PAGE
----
A few items between working with my plants in Puerto Rico in the spring:
1) On Obama's decision to forego public financing:
The McCain campaign is trying this week to make an issue out of Obama's recent policy reversal. McCain is working the vein of his high poll numbers on "personal character." The idea is that Obama, in signing a pledge to participate in public financing last year and then going back on that pledge this week, is showing that he is not as good as his word.
First, a little reality check: all national-level politicians, certainly including McCain, reverse themselves regularly on all manner of things in the process of navigating the political rapids. This is not even a particularly stand-out example of expedient duplicity, and here's why: because Obama turns out to be able to raise literally hundreds of millions of dollars over the internet and from small, individual donors, vs. the $85 million limit he would have accepted under public financing. More money=more likelihood of winning the election. If you follow politics, that moves you, and if you don't you don't care about this issue de jour anyway.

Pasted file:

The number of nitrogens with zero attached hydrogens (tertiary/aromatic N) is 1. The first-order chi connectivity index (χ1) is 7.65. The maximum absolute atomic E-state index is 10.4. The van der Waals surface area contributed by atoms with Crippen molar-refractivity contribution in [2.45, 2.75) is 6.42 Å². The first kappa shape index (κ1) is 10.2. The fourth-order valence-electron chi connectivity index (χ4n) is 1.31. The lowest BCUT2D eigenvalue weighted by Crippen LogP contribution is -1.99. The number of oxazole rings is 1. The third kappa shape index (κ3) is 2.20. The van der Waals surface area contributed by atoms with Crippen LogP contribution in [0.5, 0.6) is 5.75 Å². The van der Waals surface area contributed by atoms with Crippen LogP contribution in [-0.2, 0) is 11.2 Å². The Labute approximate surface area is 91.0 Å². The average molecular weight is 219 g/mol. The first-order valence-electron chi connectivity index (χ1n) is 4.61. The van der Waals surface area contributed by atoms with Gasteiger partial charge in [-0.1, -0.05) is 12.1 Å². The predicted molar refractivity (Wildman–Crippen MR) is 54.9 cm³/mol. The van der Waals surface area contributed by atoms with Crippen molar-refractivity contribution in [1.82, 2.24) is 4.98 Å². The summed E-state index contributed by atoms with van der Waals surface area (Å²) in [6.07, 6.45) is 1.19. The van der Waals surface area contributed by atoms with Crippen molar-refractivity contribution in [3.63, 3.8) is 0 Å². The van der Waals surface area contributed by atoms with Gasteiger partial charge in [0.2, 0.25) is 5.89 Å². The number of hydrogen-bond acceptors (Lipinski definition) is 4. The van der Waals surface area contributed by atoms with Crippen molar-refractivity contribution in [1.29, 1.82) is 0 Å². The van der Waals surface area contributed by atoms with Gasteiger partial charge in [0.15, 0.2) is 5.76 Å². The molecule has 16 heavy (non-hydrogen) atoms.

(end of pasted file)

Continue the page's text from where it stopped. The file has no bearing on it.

Which brings me to what I was thinking about this morning. The McCain line is that our wonderful crush Obama, up there on his pedestal, turns out to be playing down and dirty like all the rest of them. Don't trust Prince Charming! (Which puts McCain in the position of the disapproving father-in-law like Dole in '96.) But I think that this line of attack backfires. Conventional wisdom since the 70s has been that the Republicans are tough campaigners, and the Democrats are wimps. Republican tough guys like Lee Atwater and Tom Delay didn't mind playing some dirty pool; just look away if you don't like it, until we get the job done for you. And finally, in the 90s, with Clinton-Gore, we finally had our own SOBs. Halleluya! The Clintons have always understood that you have to win first, and that that means poisoned winecups and knives in the back and throwings of innocents over the side. And winning elections. McCain has been comparing Obama to Jimmy Carter. This kind of thing only illustrates that Obama is more Clintonian than Carteresque. Republicans beware.
Speaking of the Republicans, remember that business about how "true conservatives" loathed McCain, cast McCain out, would vote for McCain over their dead bodies (with apologies to Yogi Berra)? Part of the reason for that was that McCain was a maverick champion of campaign finance reform, something that the Republican Party (you will recall) was against. Part of why that was so treasonous, apart from the fact that "movement conservatives" surprisingly turn out to be people who think that Daddy Warbucks ought to be allowed to buy elections any way he can, was that campaign finance reform was generally thought to tend to help Democrats win elections.
So is McCain likely to draw blood on this one? No. What should Obama do? Carry on!